After 30 years a public apology has been made from the Royal Australian and New Zealand College of Obstetricians and Gynaecologists, recognising the women affected in what became known as the Unfortunate Experiment at National Women's Hospital.
Herbert Green's study, which began in 1966, followed women with major cervical abnormalities without definitively treating them, and without their knowledge or consent. Ron Jones was a junior doctor at the hospital during the study and was involved in exposing the experiment in the 1980s.
About 70 of the women in the study developed cancer and more than half of them died.
The apology was made at Professor Jones' Doctors in Denial book launch at Auckland University of Technology last night.
"The New Zealand committee of the Royal Australian and New Zealand College of Obstetricians and Gynaecologists deeply regrets the events referred to by Professor Jones," New Zealand committee chair Dr Ian Page said.
He said the college's members were sorry for for the harm suffered by the women, as well as the effects on their families.
It was the first public apology, despite a ministerial committee of inquiry into the experiment in 1987 and 1988.
The Cartwright inquiry found there was failure to adequately treat cervical cancer in some patients but also significant and sustained failures in doctors' ethical practices.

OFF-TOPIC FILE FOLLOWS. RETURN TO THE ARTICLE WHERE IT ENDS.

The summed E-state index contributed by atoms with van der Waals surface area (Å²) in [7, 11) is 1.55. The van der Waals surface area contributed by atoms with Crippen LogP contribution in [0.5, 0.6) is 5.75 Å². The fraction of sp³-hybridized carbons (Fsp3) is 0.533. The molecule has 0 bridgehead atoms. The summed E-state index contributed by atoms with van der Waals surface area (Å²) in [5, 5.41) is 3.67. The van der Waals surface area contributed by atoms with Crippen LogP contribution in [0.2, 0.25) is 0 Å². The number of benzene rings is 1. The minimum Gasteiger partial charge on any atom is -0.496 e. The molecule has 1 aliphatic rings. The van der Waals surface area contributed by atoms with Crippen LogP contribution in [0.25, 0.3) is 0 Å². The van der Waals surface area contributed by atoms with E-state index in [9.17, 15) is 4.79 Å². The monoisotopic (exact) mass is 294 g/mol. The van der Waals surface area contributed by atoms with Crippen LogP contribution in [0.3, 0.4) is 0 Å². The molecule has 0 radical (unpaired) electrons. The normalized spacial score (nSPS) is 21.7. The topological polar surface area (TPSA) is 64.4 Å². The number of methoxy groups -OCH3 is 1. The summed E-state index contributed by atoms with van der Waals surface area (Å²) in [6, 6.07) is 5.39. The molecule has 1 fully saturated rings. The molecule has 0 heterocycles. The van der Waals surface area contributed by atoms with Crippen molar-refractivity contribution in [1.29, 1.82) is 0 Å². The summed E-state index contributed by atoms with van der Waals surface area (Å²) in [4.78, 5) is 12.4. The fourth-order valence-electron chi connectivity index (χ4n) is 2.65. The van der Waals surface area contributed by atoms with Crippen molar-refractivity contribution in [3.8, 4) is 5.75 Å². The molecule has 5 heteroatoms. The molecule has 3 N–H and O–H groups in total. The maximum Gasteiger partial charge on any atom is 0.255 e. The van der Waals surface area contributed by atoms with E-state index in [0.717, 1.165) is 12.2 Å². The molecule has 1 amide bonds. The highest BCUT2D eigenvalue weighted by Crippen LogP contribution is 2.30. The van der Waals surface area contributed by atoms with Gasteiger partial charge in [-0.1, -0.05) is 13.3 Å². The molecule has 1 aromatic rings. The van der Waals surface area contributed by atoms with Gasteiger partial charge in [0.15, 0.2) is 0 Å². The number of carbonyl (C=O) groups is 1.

Judge Cartwright identified systemic failures in the ethical approval and surveillance procedures for the conduct of research and new treatments.
Clare Matheson helped prompt the inquiry after she was cited, under a pseudonym, in the Metro magazine article 'An unfortunate experiment at National Women's'.
Professor Jones said she had "championed the cause of a forgotten woman".
Ms Matheson was at last night's launch and said she spoke to Dr Page.
"I just wanted him to know that after all these years, to have that official recognition was one of the most moving moments of my life," she said.
But Ms Matheson said after the formalities, "an apology doesn't make you forget".
"A genuine apology is a very meaningful thing and it can allay certain grievous emotions and things, so it must do good.
"But I refuse to use the word 'closure'. There's no such thing. We learn to live with stuff, that's all."
Ms Matheson said she thought the Auckland District Health Board should have apologised by now. She said by not doing so was a "slur on them".
The district health board was not officially represented at last night's event but emailed through a statement of sympathy from its chief medical officer, Margaret Wilsher. It planned to organise a ceremony in May to remember the impact of the events.